Minnesota’s Attorney General Lori Swanson is taking internet provider CenturyLink to court, claiming the company is charging customers significantly more than the prices quoted by sales agents.
The lawsuit filed by Swanson on Wednesday alleges CenturyLink has “fraudulently charged some Minnesota consumers more than the price the company quoted them at the time of sale.” It further accuses the company of refusing to honor the original quoted rates once the discrepancies are brought to the company’s attention.
A CenturyLink spokesman indicates the company is “disappointed that the Attorney General has chosen a press conference to communicate her concerns instead of contacting CenturyLink directly.” However, he adds the company has been “cooperating with the Minnesota Attorney General’s Office since its inquiry began and (has) provided all information requested.”
“We take these allegations seriously and will review and respond in due course,” the spokesman says.
The complaint cites stories from a number of consumers who were quoted one price but charged another. In more than one case, the charges were nearly double the quoted rate. One man from Blaine was reportedly quoted a base price of $39.97 for cable service, but was billed $71.97 per month. Another individual from Columbia Heights received a quote of $14.95 per month for internet service, but was charged a rate of $29.95 per month, the lawsuit notes.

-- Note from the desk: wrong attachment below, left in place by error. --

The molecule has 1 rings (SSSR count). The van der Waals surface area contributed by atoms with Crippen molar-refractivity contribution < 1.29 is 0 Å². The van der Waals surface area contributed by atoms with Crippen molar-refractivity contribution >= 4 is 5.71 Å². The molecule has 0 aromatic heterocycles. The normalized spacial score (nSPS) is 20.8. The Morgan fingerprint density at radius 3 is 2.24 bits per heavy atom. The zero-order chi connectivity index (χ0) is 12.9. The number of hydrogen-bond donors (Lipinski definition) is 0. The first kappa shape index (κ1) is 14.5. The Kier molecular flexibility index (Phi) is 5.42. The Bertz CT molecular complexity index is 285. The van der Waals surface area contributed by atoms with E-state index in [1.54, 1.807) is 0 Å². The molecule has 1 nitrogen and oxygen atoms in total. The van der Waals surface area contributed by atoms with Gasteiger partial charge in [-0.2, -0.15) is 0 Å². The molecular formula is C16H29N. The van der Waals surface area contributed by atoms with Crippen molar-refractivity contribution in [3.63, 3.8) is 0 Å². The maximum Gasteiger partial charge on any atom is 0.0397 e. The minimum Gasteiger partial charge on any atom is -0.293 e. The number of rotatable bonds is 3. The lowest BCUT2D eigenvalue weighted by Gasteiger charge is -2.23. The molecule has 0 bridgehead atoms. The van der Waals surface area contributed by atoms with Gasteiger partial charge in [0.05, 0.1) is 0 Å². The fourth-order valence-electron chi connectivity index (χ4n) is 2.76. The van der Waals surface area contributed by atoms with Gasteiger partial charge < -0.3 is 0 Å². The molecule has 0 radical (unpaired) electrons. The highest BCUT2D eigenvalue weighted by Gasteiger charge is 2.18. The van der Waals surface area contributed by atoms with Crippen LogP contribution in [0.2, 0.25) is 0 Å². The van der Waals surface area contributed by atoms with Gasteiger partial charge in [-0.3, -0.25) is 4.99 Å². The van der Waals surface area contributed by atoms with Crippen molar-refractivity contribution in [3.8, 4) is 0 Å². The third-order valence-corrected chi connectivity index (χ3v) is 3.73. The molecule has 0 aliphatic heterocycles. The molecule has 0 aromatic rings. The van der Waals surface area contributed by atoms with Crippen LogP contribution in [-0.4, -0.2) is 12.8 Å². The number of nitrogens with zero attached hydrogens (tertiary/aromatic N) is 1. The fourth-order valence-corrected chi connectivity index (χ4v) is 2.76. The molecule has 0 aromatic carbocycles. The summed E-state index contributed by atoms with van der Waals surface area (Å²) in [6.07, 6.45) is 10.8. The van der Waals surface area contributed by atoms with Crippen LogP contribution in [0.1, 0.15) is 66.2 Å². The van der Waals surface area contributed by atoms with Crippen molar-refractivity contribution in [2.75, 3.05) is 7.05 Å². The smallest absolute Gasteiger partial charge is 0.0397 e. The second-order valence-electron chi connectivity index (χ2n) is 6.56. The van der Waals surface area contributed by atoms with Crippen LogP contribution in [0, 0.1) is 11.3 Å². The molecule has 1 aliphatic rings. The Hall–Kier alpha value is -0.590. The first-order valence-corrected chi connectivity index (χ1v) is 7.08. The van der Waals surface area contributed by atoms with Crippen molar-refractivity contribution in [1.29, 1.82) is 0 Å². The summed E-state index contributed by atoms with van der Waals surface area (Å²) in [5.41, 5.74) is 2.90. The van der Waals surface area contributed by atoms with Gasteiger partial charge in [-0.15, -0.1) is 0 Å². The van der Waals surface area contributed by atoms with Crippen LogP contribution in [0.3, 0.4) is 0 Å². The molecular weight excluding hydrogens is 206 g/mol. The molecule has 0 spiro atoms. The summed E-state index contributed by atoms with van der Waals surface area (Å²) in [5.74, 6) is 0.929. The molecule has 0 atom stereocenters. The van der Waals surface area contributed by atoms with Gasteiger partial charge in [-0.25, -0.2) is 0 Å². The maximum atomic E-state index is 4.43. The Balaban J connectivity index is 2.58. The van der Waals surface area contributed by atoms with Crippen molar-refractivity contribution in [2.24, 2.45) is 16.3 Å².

“Shopping for internet and cable TV service isn’t easy if companies don’t give straight answers about the prices they will charge,” Swanson comments.
Swanson’s office alleges CenturyLink is aware of the existence of these discrepancies and knowingly provides customers with inaccurate information.
“This knowledge is so ingrained that a specialist responding to a Minnesota complaint simply assumed that CenturyLink would not have provided the consumer with accurate information,” the lawsuit states.
There are multiple reasons for the problem, according to the lawsuit, not the least of which is CenturyLink’s “complex and elaborate pricing system” that includes more than 1,500 different scenarios that can impact base rates. On top of those fluctuating rates, CenturyLink also charges numerous fees for accessories, equipment, activation, and more that can add up to more than the base rate itself, the complaint indicates.
The lawsuit seeks injunctive relief, restitution, and civil penalties.
Filed Under: Industry regulations